Tips When Going To Open Houses

written by Sarah Peterson
MORTGAGE EXPERT
1 · 05 · 21

House hunting is a unique experience. Unlike other purchases, it’s not something you can simply return if it’s not what you expected. After you get the keys, the house is officially yours, through and through.

That’s why it’s important to do your due diligence before closing. This might seem complicated and time-consuming, but it’ll all be worth it when you close on the best possible deal.

Going to open houses, for example, can be abundantly helpful during the homebuying journey. It’ll give you a much better look at a house compared to aimlessly scrolling through listing pictures.

Here are some tips for open houses and what you can expect.

What is an open house?

An open house is a scheduled time in which potential buyers can view the home and any outdoor property. This can take place in-person or virtually.

It gives sellers the opportunity to attract buyers, and hopefully secure a sale.

For buyers, it’s a chance to investigate the listing more thoroughly, keeping an eye out for both red flags and things you may like.

 

What to Expect

Open houses are generally posted on websites like Zillow and Trulia. Real estate websites and apps can help you find homes and give you the details regarding that property, including open house information.

Additionally, listing agents will often put a sign on the front lawn or around the neighborhood. Anyone can stop in and check out the house.

Open houses tend to be scheduled on weekend afternoons. If you’re unable to make it, the listing agent may offer a private showing by appointment.

Sellers are not present during an open house. Instead, their real estate agent will manage the event. They can walk you through the house and answer any questions you may have. Or you can choose to tour it alone and save your questions for the end.

They may hand out a booklet, which will provide more information on the house, like square footage, heating and cooling details, lot lines, taxes, etc. Some may even serve hors d’oeuvres and drinks, adding to the overall experience.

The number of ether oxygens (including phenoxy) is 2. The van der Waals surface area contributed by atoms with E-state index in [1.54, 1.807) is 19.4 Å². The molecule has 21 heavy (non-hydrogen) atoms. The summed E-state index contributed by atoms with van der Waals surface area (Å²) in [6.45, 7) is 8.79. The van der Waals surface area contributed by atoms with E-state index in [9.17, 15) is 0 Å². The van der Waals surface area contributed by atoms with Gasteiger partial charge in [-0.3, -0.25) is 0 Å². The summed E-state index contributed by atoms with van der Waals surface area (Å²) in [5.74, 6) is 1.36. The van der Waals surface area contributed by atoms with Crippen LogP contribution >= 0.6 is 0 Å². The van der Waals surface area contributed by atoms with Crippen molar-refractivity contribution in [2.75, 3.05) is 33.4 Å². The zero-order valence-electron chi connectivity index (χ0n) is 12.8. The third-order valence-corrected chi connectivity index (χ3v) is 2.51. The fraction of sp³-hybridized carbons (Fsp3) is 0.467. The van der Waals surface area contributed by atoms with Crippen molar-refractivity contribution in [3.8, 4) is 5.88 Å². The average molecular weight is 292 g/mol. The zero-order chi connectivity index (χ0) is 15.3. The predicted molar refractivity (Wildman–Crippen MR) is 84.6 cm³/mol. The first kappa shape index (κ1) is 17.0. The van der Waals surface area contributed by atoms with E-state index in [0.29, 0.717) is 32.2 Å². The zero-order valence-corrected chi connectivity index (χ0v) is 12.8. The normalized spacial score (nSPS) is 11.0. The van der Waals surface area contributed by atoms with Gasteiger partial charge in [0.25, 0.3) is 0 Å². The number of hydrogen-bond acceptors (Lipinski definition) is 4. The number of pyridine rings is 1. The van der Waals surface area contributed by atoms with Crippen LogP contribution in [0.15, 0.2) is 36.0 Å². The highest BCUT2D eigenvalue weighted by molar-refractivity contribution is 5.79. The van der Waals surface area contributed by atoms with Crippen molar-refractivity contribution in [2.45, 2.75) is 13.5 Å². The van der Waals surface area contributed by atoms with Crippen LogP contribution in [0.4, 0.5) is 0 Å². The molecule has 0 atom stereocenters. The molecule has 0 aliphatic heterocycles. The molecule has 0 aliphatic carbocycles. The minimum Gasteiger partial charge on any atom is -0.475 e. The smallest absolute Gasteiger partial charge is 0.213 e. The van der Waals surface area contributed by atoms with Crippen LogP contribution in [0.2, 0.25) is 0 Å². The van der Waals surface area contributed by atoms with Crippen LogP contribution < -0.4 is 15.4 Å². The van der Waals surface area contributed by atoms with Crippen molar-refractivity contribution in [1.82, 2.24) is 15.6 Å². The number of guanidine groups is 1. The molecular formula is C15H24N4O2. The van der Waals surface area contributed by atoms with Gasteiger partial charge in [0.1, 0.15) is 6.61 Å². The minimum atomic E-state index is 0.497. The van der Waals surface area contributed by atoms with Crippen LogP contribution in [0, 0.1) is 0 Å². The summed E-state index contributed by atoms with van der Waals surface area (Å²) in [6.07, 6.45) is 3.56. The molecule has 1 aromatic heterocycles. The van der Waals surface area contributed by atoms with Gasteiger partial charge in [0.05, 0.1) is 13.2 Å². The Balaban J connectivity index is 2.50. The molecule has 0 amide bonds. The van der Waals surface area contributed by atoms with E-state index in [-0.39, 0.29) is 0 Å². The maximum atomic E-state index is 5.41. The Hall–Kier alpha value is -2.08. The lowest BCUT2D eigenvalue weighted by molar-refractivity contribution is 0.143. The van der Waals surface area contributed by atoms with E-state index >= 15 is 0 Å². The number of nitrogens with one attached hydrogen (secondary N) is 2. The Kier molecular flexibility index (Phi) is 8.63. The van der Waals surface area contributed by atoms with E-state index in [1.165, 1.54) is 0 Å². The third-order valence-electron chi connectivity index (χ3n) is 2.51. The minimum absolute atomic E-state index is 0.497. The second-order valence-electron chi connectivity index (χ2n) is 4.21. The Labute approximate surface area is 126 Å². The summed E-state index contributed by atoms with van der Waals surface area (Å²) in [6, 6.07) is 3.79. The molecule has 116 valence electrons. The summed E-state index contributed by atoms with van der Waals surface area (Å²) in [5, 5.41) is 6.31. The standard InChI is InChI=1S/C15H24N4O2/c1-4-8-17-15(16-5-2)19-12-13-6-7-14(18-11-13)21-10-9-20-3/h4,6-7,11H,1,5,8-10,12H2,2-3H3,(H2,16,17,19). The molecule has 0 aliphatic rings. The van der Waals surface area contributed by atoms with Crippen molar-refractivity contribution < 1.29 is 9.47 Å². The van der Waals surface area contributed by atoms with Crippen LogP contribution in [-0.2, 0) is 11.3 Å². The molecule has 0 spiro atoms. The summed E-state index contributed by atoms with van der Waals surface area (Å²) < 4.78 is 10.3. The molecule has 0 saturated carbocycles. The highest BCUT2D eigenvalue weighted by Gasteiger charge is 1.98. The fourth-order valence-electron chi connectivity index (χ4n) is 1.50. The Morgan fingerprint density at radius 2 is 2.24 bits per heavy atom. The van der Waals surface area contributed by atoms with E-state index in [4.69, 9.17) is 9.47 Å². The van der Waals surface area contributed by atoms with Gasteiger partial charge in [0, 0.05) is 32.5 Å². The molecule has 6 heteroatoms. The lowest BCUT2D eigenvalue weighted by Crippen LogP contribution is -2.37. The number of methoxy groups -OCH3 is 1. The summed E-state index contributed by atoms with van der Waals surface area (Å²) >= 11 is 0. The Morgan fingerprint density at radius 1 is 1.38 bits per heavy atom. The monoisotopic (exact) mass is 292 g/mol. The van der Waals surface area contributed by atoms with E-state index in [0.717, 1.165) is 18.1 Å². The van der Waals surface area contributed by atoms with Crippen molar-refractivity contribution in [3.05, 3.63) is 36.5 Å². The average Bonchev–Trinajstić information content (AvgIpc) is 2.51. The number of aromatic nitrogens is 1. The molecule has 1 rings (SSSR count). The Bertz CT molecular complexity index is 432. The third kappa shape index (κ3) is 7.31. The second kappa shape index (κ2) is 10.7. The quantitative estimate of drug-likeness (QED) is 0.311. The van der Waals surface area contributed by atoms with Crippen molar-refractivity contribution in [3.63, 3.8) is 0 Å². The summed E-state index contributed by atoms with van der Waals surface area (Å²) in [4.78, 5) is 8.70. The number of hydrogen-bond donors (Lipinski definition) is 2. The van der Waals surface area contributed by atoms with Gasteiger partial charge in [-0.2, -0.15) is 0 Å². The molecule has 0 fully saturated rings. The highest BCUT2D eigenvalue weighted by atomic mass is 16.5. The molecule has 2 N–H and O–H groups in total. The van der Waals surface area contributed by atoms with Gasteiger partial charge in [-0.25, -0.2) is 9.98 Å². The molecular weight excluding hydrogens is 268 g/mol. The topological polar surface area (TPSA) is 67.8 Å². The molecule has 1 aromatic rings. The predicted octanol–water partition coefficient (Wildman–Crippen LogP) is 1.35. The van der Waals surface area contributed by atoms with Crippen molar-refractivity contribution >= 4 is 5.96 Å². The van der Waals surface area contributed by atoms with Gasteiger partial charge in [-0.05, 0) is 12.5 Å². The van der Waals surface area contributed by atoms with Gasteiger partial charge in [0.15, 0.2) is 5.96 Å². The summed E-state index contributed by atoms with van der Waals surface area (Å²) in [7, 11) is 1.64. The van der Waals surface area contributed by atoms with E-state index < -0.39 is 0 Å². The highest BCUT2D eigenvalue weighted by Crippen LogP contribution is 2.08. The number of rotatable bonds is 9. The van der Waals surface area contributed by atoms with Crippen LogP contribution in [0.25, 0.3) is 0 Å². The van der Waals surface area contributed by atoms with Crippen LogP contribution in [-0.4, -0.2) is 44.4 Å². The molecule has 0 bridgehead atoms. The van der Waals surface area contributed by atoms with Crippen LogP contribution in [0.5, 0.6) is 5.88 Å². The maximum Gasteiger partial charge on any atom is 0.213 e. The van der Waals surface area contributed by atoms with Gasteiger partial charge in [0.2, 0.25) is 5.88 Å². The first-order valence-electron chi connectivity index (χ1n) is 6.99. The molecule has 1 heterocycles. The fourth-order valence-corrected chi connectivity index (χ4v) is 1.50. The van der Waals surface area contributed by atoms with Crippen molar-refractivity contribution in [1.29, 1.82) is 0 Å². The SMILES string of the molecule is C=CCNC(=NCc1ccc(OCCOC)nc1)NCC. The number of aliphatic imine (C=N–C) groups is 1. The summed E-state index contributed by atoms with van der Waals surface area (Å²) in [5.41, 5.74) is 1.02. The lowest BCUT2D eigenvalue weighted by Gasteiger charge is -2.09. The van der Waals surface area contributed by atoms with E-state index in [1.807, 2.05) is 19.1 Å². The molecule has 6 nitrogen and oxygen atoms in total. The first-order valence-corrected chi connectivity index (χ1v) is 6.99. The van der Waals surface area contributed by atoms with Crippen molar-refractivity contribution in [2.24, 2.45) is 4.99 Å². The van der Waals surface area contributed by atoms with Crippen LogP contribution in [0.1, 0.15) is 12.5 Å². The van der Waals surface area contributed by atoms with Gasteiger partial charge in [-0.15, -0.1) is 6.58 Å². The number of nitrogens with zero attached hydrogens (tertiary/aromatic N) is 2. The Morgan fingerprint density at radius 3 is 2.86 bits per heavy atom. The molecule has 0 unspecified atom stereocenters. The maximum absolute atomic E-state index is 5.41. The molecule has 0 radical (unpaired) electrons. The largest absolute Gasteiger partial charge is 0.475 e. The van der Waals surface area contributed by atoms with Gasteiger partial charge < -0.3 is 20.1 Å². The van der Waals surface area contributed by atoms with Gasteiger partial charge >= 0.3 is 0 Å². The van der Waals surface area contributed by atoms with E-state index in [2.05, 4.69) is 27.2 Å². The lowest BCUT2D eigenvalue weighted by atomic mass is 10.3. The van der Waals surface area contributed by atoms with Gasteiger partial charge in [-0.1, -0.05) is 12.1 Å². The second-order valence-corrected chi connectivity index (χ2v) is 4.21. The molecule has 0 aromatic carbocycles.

Many agents will ask for your phone number and email address. This allows them to keep records and follow up with open house goers.

 

The Benefits of Attending

The more open houses you attend, the more experience you’ll have evaluating a house and what condition it’s in. This is your chance to strategically evaluate and make an informed decision.

They will also help to narrow your preferences and get a better feel for the market. You’ll have a clearer idea whether the property is priced fairly, which will be useful when determining your initial offer.

Additionally, you will have an opportunity to leave a lasting impression on the listing agent and ask as many questions as your heart desires.

During the Tour

Now is the time to peak behind every crevasse and ultimately find all the hidden gems and flaws. Here’s what to look out for during the tour.

  • Open every closet door and evaluate storage space.
  • Listen for excessive traffic and noisy neighbors.
  • Consider the maintenance involved, inside and in the yard. An acre property may sound great at first, but do you really want to be mowing all that land? If not, can you afford landscapers?
  • What shape are the utilities in? Check the oil burner, hot water tank, air conditioning, etc.
  • Look for indications of neglect. Are the sellers keeping up with maintenance and repairs?
  • Smell for mold, especially in the bathrooms, basement, and garage. This indicates a moisture issue.
  • Check the windows, exterior doors, and wood decks for rot. Replacing them can be very expensive.
  • Look for traps in the yard, under the decking, and in the basement and garage. This tells you that there is a rat or mouse problem.
  • If the house is carpeted, lift it slightly to see if there are hardwoods underneath.
  • Check the foundation for cracks.
  • Look for stained baseboards and floors, especially in the basement. This tells you there may be a flood problem.
  • Finally, take a peek at anything that looks like it’s covered up for a reason.

 

Questions to Ask the Listing Agent

  • Why are the sellers moving?
  • Are they the original owners? If not, how many previous owners are there?
  • Are there any offers on the house?
  • Is there flexibility in the price?
  • When were the utilities replaced? The roof and siding?
  • Are there any issues that would come up during an inspection, like water damage, structural problems, electrical issues, etc.?
  • What repairs and renovations were done recently?

 

Author

Sarah Peterson

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